Honourable and personal residential letting experts

23Jan Is there an un-occupancy clause in your building insurance?

Is there an un-occupancy clause in your building insurance?

Buy-to-let landlords are being urged to check the small print in their building insurance to ensure that their building insurance covers their rental property when it is unoccupied for a number of days.

In the case of a rented property, if the tenant has an extended absence from their property for a number of consecutive days, their existing buildings insurance may become invalid, according to insurance specialist Richard Burgess.

Burgess, who is the director at Cover4LetProperty, said: “Many property owners – both owner occupiers and landlords – are unaware that their existing buildings insurance will have a clause relating to unoccupancy.”

He explained that all buildings insurance policies have a clause that excludes – or severely limits – cover for a property when no-one is living there for a number of ongoing days – usually 30 or 45 consecutive days for a residential property and will depend on the individual provider.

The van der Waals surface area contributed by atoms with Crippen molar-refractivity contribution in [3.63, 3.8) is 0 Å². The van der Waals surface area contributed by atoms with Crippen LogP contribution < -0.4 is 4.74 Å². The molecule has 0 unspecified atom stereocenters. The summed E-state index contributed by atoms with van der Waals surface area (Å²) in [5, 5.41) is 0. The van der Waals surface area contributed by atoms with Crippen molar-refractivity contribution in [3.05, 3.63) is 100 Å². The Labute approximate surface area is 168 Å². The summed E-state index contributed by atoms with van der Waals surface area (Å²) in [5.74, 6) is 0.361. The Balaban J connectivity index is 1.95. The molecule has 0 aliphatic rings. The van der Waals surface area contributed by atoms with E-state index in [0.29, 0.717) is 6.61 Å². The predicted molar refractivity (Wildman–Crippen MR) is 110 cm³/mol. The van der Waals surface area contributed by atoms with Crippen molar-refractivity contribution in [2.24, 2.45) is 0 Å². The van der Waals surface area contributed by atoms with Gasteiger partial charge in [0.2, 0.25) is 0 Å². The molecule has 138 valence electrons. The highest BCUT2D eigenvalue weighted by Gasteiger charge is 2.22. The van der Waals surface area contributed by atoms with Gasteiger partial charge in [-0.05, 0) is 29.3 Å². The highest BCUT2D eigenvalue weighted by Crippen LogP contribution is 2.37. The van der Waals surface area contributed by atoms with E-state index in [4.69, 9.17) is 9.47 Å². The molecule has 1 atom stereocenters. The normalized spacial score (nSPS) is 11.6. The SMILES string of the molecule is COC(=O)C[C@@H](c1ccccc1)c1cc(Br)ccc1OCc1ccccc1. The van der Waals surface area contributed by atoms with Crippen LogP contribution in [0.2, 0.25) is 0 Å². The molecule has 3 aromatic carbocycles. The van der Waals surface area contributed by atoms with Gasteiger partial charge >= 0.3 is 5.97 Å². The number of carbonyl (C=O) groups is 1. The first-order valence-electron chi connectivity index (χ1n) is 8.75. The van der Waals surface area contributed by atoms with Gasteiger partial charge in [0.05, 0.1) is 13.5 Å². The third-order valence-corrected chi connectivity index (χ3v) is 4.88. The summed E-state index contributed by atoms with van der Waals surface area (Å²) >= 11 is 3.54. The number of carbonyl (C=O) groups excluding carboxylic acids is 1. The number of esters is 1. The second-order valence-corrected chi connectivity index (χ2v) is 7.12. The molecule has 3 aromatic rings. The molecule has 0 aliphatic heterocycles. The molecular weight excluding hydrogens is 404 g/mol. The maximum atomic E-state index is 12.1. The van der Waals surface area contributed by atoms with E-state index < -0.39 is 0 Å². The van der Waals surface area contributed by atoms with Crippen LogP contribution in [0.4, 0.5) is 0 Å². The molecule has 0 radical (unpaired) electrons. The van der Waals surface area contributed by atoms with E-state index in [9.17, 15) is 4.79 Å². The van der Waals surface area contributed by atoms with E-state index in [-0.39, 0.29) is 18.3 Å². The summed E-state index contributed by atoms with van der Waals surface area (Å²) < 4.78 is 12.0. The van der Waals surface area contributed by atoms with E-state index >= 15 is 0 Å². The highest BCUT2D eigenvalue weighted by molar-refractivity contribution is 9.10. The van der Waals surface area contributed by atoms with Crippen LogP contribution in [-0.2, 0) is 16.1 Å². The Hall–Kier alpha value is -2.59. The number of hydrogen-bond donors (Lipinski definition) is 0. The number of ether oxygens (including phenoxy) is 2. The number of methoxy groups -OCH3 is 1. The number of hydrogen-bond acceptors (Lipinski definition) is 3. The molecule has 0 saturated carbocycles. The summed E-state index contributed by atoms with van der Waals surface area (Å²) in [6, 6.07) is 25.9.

Burgess continued: “Note that when an insurer refers to a property as being ‘unoccupied’, it means that no-one is living there – and not that the property is empty of furnishings and fittings.”

Policyholders should also be aware that whether covered under their existing policy or a new unoccupied property insurance policy, they will have obligations that need to be met in order to keep the cover valid.

These typically include regular, logged visits made to the property (sight of these logs will be required in the event of a claim), things such as setting the heating to a certain temperature in order to avoid frozen pipes in the winter, and/or draining down the water system.

“While there may be some very rare exceptions to the 30 or 45 consecutive day rule, in most cases, property owners will need to invest in additional protection for this period of unoccupancy” said Burgess.

He added: “Landlords and homeowners alike should check the unoccupancy clause within any buildings insurance they have, or speak to their insurer so they fully understand when additional, unoccupied cover, will be needed.”